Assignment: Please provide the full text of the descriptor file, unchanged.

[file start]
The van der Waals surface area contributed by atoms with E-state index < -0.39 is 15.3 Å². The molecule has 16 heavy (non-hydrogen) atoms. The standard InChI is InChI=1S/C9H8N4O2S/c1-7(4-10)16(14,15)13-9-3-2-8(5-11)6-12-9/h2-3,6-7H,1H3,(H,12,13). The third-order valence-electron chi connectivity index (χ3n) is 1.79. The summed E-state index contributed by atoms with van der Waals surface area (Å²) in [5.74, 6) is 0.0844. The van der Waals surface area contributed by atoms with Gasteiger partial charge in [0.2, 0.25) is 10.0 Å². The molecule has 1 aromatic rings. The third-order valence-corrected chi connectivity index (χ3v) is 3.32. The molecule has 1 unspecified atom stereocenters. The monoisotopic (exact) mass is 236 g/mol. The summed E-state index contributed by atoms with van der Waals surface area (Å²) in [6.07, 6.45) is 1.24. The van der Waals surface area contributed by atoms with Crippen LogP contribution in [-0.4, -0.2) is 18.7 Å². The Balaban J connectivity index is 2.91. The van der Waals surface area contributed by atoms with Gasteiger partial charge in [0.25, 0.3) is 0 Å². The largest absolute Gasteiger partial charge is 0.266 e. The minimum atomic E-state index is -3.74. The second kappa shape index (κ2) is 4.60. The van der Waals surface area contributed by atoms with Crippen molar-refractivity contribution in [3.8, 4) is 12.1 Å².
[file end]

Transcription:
The van der Waals surface area contributed by atoms with E-state index < -0.39 is 15.3 Å². The molecule has 16 heavy (non-hydrogen) atoms. The standard InChI is InChI=1S/C9H8N4O2S/c1-7(4-10)16(14,15)13-9-3-2-8(5-11)6-12-9/h2-3,6-7H,1H3,(H,12,13). The third-order valence-electron chi connectivity index (χ3n) is 1.79. The summed E-state index contributed by atoms with van der Waals surface area (Å²) in [5.74, 6) is 0.0844. The van der Waals surface area contributed by atoms with Gasteiger partial charge in [0.2, 0.25) is 10.0 Å². The molecule has 1 aromatic rings. The third-order valence-corrected chi connectivity index (χ3v) is 3.32. The molecule has 1 unspecified atom stereocenters. The monoisotopic (exact) mass is 236 g/mol. The summed E-state index contributed by atoms with van der Waals surface area (Å²) in [6.07, 6.45) is 1.24. The van der Waals surface area contributed by atoms with Crippen LogP contribution in [-0.4, -0.2) is 18.7 Å². The Balaban J connectivity index is 2.91. The van der Waals surface area contributed by atoms with Gasteiger partial charge in [0.25, 0.3) is 0 Å². The largest absolute Gasteiger partial charge is 0.266 e. The minimum atomic E-state index is -3.74. The second kappa shape index (κ2) is 4.60. The van der Waals surface area contributed by atoms with Crippen molar-refractivity contribution in [3.8, 4) is 12.1 Å².